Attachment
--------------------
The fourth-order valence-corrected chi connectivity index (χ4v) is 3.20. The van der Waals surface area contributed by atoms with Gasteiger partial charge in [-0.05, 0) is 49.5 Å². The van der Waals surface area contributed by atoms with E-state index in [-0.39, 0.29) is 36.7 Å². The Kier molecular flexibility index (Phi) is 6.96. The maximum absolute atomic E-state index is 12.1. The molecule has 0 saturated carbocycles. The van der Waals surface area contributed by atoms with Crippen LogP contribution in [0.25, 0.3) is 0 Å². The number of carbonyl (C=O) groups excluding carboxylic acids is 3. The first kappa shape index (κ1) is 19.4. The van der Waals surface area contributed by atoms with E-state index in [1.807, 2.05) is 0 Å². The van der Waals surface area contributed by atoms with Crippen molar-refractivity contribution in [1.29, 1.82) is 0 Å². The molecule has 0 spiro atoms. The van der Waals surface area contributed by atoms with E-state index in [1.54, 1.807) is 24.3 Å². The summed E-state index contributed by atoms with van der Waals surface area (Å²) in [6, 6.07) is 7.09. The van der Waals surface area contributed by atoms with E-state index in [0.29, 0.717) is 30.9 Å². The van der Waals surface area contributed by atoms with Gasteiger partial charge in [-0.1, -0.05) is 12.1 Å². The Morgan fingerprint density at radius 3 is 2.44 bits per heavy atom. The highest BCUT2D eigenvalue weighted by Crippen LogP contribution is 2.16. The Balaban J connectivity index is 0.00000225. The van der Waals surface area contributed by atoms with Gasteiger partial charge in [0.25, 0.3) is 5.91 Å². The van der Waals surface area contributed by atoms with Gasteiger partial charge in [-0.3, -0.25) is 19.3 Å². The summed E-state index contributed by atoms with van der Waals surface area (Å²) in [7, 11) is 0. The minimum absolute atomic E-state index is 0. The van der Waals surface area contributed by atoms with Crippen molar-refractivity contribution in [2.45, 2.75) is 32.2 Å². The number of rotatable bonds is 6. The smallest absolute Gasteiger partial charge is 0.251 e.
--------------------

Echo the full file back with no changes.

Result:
The fourth-order valence-corrected chi connectivity index (χ4v) is 3.20. The van der Waals surface area contributed by atoms with Gasteiger partial charge in [-0.05, 0) is 49.5 Å². The van der Waals surface area contributed by atoms with E-state index in [-0.39, 0.29) is 36.7 Å². The Kier molecular flexibility index (Phi) is 6.96. The maximum absolute atomic E-state index is 12.1. The molecule has 0 saturated carbocycles. The van der Waals surface area contributed by atoms with Crippen LogP contribution in [0.25, 0.3) is 0 Å². The number of carbonyl (C=O) groups excluding carboxylic acids is 3. The first kappa shape index (κ1) is 19.4. The van der Waals surface area contributed by atoms with E-state index in [1.807, 2.05) is 0 Å². The van der Waals surface area contributed by atoms with Crippen molar-refractivity contribution in [1.29, 1.82) is 0 Å². The molecule has 0 spiro atoms. The van der Waals surface area contributed by atoms with E-state index in [1.54, 1.807) is 24.3 Å². The summed E-state index contributed by atoms with van der Waals surface area (Å²) in [6, 6.07) is 7.09. The van der Waals surface area contributed by atoms with E-state index in [0.29, 0.717) is 30.9 Å². The van der Waals surface area contributed by atoms with Gasteiger partial charge in [-0.1, -0.05) is 12.1 Å². The Morgan fingerprint density at radius 3 is 2.44 bits per heavy atom. The highest BCUT2D eigenvalue weighted by Crippen LogP contribution is 2.16. The Balaban J connectivity index is 0.00000225. The van der Waals surface area contributed by atoms with Gasteiger partial charge in [0.25, 0.3) is 5.91 Å². The van der Waals surface area contributed by atoms with Gasteiger partial charge in [-0.3, -0.25) is 19.3 Å². The summed E-state index contributed by atoms with van der Waals surface area (Å²) in [7, 11) is 0. The minimum absolute atomic E-state index is 0. The van der Waals surface area contributed by atoms with Crippen molar-refractivity contribution in [2.45, 2.75) is 32.2 Å². The number of rotatable bonds is 6. The smallest absolute Gasteiger partial charge is 0.251 e.